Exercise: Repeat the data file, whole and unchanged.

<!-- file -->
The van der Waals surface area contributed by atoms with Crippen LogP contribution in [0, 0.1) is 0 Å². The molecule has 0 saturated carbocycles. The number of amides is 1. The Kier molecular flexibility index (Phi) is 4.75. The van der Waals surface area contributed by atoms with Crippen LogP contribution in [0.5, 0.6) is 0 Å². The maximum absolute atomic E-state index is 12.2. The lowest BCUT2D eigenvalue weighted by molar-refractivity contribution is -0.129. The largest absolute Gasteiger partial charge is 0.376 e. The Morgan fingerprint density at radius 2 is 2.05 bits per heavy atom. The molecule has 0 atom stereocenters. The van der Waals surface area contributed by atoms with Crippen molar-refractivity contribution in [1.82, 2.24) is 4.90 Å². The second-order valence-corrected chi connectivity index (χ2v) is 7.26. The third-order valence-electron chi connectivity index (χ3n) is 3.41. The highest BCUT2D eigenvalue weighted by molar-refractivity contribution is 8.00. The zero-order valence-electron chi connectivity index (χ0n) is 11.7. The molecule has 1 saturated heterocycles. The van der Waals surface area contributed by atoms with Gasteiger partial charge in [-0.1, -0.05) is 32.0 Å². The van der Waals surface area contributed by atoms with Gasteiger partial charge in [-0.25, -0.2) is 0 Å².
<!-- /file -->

The van der Waals surface area contributed by atoms with Crippen LogP contribution in [0, 0.1) is 0 Å². The molecule has 0 saturated carbocycles. The number of amides is 1. The Kier molecular flexibility index (Phi) is 4.75. The van der Waals surface area contributed by atoms with Crippen LogP contribution in [0.5, 0.6) is 0 Å². The maximum absolute atomic E-state index is 12.2. The lowest BCUT2D eigenvalue weighted by molar-refractivity contribution is -0.129. The largest absolute Gasteiger partial charge is 0.376 e. The Morgan fingerprint density at radius 2 is 2.05 bits per heavy atom. The molecule has 0 atom stereocenters. The van der Waals surface area contributed by atoms with Crippen molar-refractivity contribution in [1.82, 2.24) is 4.90 Å². The second-order valence-corrected chi connectivity index (χ2v) is 7.26. The third-order valence-electron chi connectivity index (χ3n) is 3.41. The highest BCUT2D eigenvalue weighted by molar-refractivity contribution is 8.00. The zero-order valence-electron chi connectivity index (χ0n) is 11.7. The molecule has 1 saturated heterocycles. The van der Waals surface area contributed by atoms with Gasteiger partial charge in [-0.1, -0.05) is 32.0 Å². The van der Waals surface area contributed by atoms with Gasteiger partial charge in [-0.25, -0.2) is 0 Å².